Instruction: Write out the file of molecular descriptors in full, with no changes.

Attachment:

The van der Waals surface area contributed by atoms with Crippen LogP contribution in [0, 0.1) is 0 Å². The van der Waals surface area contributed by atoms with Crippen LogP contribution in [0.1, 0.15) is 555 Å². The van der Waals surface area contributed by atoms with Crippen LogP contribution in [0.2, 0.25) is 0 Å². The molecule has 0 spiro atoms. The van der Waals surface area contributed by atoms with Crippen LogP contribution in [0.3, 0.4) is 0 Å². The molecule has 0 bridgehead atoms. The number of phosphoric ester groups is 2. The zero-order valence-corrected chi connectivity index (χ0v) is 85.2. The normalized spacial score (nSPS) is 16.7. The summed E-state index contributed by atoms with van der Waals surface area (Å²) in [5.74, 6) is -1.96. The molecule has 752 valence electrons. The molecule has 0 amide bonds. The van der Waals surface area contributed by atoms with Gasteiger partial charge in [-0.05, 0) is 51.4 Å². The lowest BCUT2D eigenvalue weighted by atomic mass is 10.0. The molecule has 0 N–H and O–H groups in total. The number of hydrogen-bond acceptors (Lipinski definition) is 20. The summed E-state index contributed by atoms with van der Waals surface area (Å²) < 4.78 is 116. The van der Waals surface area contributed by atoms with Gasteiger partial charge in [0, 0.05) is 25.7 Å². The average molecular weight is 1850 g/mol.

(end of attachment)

The van der Waals surface area contributed by atoms with Crippen LogP contribution in [0, 0.1) is 0 Å². The van der Waals surface area contributed by atoms with Crippen LogP contribution in [0.1, 0.15) is 555 Å². The van der Waals surface area contributed by atoms with Crippen LogP contribution in [0.2, 0.25) is 0 Å². The molecule has 0 spiro atoms. The van der Waals surface area contributed by atoms with Crippen LogP contribution in [0.3, 0.4) is 0 Å². The molecule has 0 bridgehead atoms. The number of phosphoric ester groups is 2. The zero-order valence-corrected chi connectivity index (χ0v) is 85.2. The normalized spacial score (nSPS) is 16.7. The summed E-state index contributed by atoms with van der Waals surface area (Å²) in [5.74, 6) is -1.96. The molecule has 752 valence electrons. The molecule has 0 amide bonds. The van der Waals surface area contributed by atoms with Gasteiger partial charge in [-0.05, 0) is 51.4 Å². The lowest BCUT2D eigenvalue weighted by atomic mass is 10.0. The molecule has 0 N–H and O–H groups in total. The number of hydrogen-bond acceptors (Lipinski definition) is 20. The summed E-state index contributed by atoms with van der Waals surface area (Å²) < 4.78 is 116. The van der Waals surface area contributed by atoms with Gasteiger partial charge in [0, 0.05) is 25.7 Å². The average molecular weight is 1850 g/mol.